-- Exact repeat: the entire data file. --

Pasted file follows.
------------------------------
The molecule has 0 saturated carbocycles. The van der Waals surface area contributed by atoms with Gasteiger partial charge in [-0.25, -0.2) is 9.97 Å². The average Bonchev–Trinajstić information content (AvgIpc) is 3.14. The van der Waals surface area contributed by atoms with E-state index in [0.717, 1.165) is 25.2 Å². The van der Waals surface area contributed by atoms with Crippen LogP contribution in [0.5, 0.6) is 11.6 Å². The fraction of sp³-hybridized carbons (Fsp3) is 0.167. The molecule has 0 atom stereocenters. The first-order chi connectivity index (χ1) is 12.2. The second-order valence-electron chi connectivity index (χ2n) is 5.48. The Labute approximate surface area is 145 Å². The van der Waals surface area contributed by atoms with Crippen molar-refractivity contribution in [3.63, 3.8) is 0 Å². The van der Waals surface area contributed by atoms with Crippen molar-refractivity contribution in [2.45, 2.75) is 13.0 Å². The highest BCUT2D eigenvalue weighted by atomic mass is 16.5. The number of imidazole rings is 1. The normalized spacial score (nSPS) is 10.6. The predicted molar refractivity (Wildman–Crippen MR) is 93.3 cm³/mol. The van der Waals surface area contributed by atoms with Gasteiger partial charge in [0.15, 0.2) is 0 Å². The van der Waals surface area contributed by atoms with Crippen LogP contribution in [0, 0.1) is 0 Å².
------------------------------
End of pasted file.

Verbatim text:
The molecule has 0 saturated carbocycles. The van der Waals surface area contributed by atoms with Gasteiger partial charge in [-0.25, -0.2) is 9.97 Å². The average Bonchev–Trinajstić information content (AvgIpc) is 3.14. The van der Waals surface area contributed by atoms with E-state index in [0.717, 1.165) is 25.2 Å². The van der Waals surface area contributed by atoms with Crippen LogP contribution in [0.5, 0.6) is 11.6 Å². The fraction of sp³-hybridized carbons (Fsp3) is 0.167. The molecule has 0 atom stereocenters. The first-order chi connectivity index (χ1) is 12.2. The second-order valence-electron chi connectivity index (χ2n) is 5.48. The Labute approximate surface area is 145 Å². The van der Waals surface area contributed by atoms with Crippen molar-refractivity contribution in [3.63, 3.8) is 0 Å². The van der Waals surface area contributed by atoms with Crippen molar-refractivity contribution in [2.45, 2.75) is 13.0 Å². The highest BCUT2D eigenvalue weighted by atomic mass is 16.5. The number of imidazole rings is 1. The normalized spacial score (nSPS) is 10.6. The predicted molar refractivity (Wildman–Crippen MR) is 93.3 cm³/mol. The van der Waals surface area contributed by atoms with Gasteiger partial charge in [0.15, 0.2) is 0 Å². The van der Waals surface area contributed by atoms with Crippen LogP contribution in [0, 0.1) is 0 Å².